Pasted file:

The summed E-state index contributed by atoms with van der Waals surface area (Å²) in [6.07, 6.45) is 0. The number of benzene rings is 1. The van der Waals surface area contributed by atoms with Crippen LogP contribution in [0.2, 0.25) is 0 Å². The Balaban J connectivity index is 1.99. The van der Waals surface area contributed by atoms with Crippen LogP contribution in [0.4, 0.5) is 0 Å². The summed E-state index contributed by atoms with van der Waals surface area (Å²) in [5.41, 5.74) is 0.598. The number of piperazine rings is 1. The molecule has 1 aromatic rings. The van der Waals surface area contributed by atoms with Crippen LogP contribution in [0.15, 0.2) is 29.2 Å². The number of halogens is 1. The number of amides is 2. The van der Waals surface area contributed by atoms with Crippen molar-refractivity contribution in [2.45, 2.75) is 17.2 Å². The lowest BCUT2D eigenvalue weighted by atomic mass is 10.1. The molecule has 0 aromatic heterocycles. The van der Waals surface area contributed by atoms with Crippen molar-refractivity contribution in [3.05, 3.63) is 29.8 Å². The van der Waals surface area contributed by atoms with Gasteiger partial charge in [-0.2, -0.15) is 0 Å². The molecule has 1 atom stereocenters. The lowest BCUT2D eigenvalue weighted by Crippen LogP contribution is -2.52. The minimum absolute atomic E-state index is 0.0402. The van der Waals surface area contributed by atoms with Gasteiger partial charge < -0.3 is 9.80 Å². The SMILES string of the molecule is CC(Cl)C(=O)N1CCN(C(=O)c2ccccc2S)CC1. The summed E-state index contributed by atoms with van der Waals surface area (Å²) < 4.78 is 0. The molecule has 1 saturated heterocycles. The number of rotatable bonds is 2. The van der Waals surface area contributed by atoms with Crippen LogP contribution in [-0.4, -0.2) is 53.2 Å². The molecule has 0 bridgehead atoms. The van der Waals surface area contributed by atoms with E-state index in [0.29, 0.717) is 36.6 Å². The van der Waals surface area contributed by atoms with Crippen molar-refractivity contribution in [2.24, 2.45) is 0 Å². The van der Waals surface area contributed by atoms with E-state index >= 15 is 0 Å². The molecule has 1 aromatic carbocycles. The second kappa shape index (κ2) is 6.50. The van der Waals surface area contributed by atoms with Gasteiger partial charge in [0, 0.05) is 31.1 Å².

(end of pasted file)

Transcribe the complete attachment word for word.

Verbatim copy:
The summed E-state index contributed by atoms with van der Waals surface area (Å²) in [6.07, 6.45) is 0. The number of benzene rings is 1. The van der Waals surface area contributed by atoms with Crippen LogP contribution in [0.2, 0.25) is 0 Å². The Balaban J connectivity index is 1.99. The van der Waals surface area contributed by atoms with Crippen LogP contribution in [0.4, 0.5) is 0 Å². The summed E-state index contributed by atoms with van der Waals surface area (Å²) in [5.41, 5.74) is 0.598. The number of piperazine rings is 1. The molecule has 1 aromatic rings. The van der Waals surface area contributed by atoms with Crippen LogP contribution in [0.15, 0.2) is 29.2 Å². The number of halogens is 1. The number of amides is 2. The van der Waals surface area contributed by atoms with Crippen molar-refractivity contribution in [2.45, 2.75) is 17.2 Å². The lowest BCUT2D eigenvalue weighted by atomic mass is 10.1. The molecule has 0 aromatic heterocycles. The van der Waals surface area contributed by atoms with Crippen molar-refractivity contribution in [3.05, 3.63) is 29.8 Å². The van der Waals surface area contributed by atoms with Gasteiger partial charge in [-0.2, -0.15) is 0 Å². The molecule has 1 atom stereocenters. The lowest BCUT2D eigenvalue weighted by Crippen LogP contribution is -2.52. The minimum absolute atomic E-state index is 0.0402. The van der Waals surface area contributed by atoms with Gasteiger partial charge < -0.3 is 9.80 Å². The SMILES string of the molecule is CC(Cl)C(=O)N1CCN(C(=O)c2ccccc2S)CC1. The summed E-state index contributed by atoms with van der Waals surface area (Å²) < 4.78 is 0. The molecule has 1 saturated heterocycles. The number of rotatable bonds is 2. The van der Waals surface area contributed by atoms with Crippen LogP contribution in [-0.4, -0.2) is 53.2 Å². The molecule has 0 bridgehead atoms. The van der Waals surface area contributed by atoms with E-state index in [0.29, 0.717) is 36.6 Å². The van der Waals surface area contributed by atoms with Crippen molar-refractivity contribution in [2.24, 2.45) is 0 Å². The van der Waals surface area contributed by atoms with E-state index >= 15 is 0 Å². The molecule has 1 aromatic carbocycles. The second kappa shape index (κ2) is 6.50. The van der Waals surface area contributed by atoms with Gasteiger partial charge in [0, 0.05) is 31.1 Å².